Journal Article

Changes in composition, structure and aboveground biomass over seventy-six years (1930–2006) in the Black Rock Forest, Hudson Highlands, southeastern New York State

W. S. F. Schuster, K. L. Griffin, H. Roth, M. H. Turnbull, D. Whitehead and D. T. Tissue

in Tree Physiology

Volume 28, issue 4, pages 537-549
Published in print April 2008 | ISSN: 0829-318X
Published online April 2008 | e-ISSN: 1758-4469 | DOI: http://dx.doi.org/10.1093/treephys/28.4.537
Changes in composition, structure and aboveground biomass over seventy-six years (1930–2006) in the Black Rock Forest, Hudson Highlands, southeastern New York State

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We sought to quantify changes in tree species composition, forest structure and aboveground forest biomass (AGB) over 76 years (1930–2006) in the deciduous Black Rock Forest in southeastern New York, USA. We used data from periodic forest inventories, published floras and a set of eight long-term plots, along with species-specific allometric equations to estimate AGB and carbon content. Between the early 1930s and 2000, three species were extirpated from the forest (American elm (Ulmus americana L.), paper birch (Betula papyrifera Marsh.) and black spruce (Picea mariana (nigra) (Mill.) BSP)) and seven species invaded the forest (non-natives tree-of-heaven (Ailanthus altissima (Mill.) Swingle) and white poplar (Populus alba L.) and native, generally southerly distributed, southern catalpa (Catalpa bignonioides Walt.), cockspur hawthorn (Crataegus crus-galli L.), red mulberry (Morus rubra L.), eastern cottonwood (Populus deltoides Bartr.) and slippery elm (Ulmus rubra Muhl.)). Forest canopy was dominated by red oak and chestnut oak, but the understory tree community changed substantially from mixed oak–maple to red maple–black birch. Density decreased from an average of 1500 to 735 trees ha−1, whereas basal area doubled from less than 15 m2 ha−1 to almost 30 m2 ha−1 by 2000. Forest-wide mean AGB from inventory data increased from about 71 Mg ha−1 in 1930 to about 145 Mg ha−1 in 1985, and mean AGB on the long-term plots increased from 75 Mg ha−1 in 1936 to 218 Mg ha−1 in 1998. Over 76 years, red oak (Quercus rubra L.) canopy trees stored carbon at about twice the rate of similar-sized canopy trees of other species. However, there has been a significant loss of live tree biomass as a result of canopy tree mortality since 1999. Important constraints on long-term biomass increment have included insect outbreaks and droughts.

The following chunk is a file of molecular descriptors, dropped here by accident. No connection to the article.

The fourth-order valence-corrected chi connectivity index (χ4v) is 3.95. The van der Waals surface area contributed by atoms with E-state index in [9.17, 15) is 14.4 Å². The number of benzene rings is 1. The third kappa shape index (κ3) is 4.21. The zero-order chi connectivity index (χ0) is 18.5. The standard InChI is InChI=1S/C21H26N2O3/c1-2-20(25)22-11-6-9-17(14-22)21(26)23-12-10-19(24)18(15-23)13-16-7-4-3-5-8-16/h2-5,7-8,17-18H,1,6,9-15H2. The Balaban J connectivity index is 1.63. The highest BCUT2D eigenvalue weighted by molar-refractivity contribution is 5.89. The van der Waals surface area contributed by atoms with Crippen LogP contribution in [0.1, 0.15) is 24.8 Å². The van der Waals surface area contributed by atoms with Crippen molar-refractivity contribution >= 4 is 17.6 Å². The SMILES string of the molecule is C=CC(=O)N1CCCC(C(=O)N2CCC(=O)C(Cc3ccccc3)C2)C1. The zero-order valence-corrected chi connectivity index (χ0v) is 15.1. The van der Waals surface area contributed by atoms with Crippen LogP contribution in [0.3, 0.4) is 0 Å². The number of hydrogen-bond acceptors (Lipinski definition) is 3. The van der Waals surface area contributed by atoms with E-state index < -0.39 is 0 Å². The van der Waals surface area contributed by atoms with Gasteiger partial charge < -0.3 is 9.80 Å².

Keywords: basal area; canopy; carbon; density; environmental change; forest inventory; long-term; mortality; oak; Quercus; red maple

Journal Article.  0 words. 

Subjects: Plant Sciences and Forestry

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